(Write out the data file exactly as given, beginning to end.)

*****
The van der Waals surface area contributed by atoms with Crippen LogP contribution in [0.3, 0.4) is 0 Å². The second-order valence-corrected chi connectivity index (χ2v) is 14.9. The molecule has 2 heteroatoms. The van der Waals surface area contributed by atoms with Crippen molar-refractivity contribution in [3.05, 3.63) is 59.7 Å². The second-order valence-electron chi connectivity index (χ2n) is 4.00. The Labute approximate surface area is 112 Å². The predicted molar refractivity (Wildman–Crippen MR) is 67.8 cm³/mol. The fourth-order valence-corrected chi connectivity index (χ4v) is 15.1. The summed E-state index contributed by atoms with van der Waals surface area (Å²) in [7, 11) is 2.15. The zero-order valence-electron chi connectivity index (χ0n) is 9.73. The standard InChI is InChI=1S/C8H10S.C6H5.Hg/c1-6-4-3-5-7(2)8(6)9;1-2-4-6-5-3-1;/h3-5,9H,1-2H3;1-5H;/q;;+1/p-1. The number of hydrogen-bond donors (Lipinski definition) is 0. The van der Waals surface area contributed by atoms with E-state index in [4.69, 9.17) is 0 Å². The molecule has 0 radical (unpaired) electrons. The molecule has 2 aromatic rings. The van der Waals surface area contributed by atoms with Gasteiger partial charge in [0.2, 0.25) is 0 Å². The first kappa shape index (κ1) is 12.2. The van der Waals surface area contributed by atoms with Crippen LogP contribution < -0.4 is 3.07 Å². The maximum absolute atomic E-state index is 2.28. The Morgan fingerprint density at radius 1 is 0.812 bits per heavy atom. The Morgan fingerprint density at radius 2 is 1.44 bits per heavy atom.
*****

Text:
The van der Waals surface area contributed by atoms with Crippen LogP contribution in [0.3, 0.4) is 0 Å². The second-order valence-corrected chi connectivity index (χ2v) is 14.9. The molecule has 2 heteroatoms. The van der Waals surface area contributed by atoms with Crippen molar-refractivity contribution in [3.05, 3.63) is 59.7 Å². The second-order valence-electron chi connectivity index (χ2n) is 4.00. The Labute approximate surface area is 112 Å². The predicted molar refractivity (Wildman–Crippen MR) is 67.8 cm³/mol. The fourth-order valence-corrected chi connectivity index (χ4v) is 15.1. The summed E-state index contributed by atoms with van der Waals surface area (Å²) in [7, 11) is 2.15. The zero-order valence-electron chi connectivity index (χ0n) is 9.73. The standard InChI is InChI=1S/C8H10S.C6H5.Hg/c1-6-4-3-5-7(2)8(6)9;1-2-4-6-5-3-1;/h3-5,9H,1-2H3;1-5H;/q;;+1/p-1. The number of hydrogen-bond donors (Lipinski definition) is 0. The van der Waals surface area contributed by atoms with E-state index in [4.69, 9.17) is 0 Å². The molecule has 0 radical (unpaired) electrons. The molecule has 2 aromatic rings. The van der Waals surface area contributed by atoms with Gasteiger partial charge in [0.2, 0.25) is 0 Å². The first kappa shape index (κ1) is 12.2. The van der Waals surface area contributed by atoms with Crippen LogP contribution < -0.4 is 3.07 Å². The maximum absolute atomic E-state index is 2.28. The Morgan fingerprint density at radius 1 is 0.812 bits per heavy atom. The Morgan fingerprint density at radius 2 is 1.44 bits per heavy atom.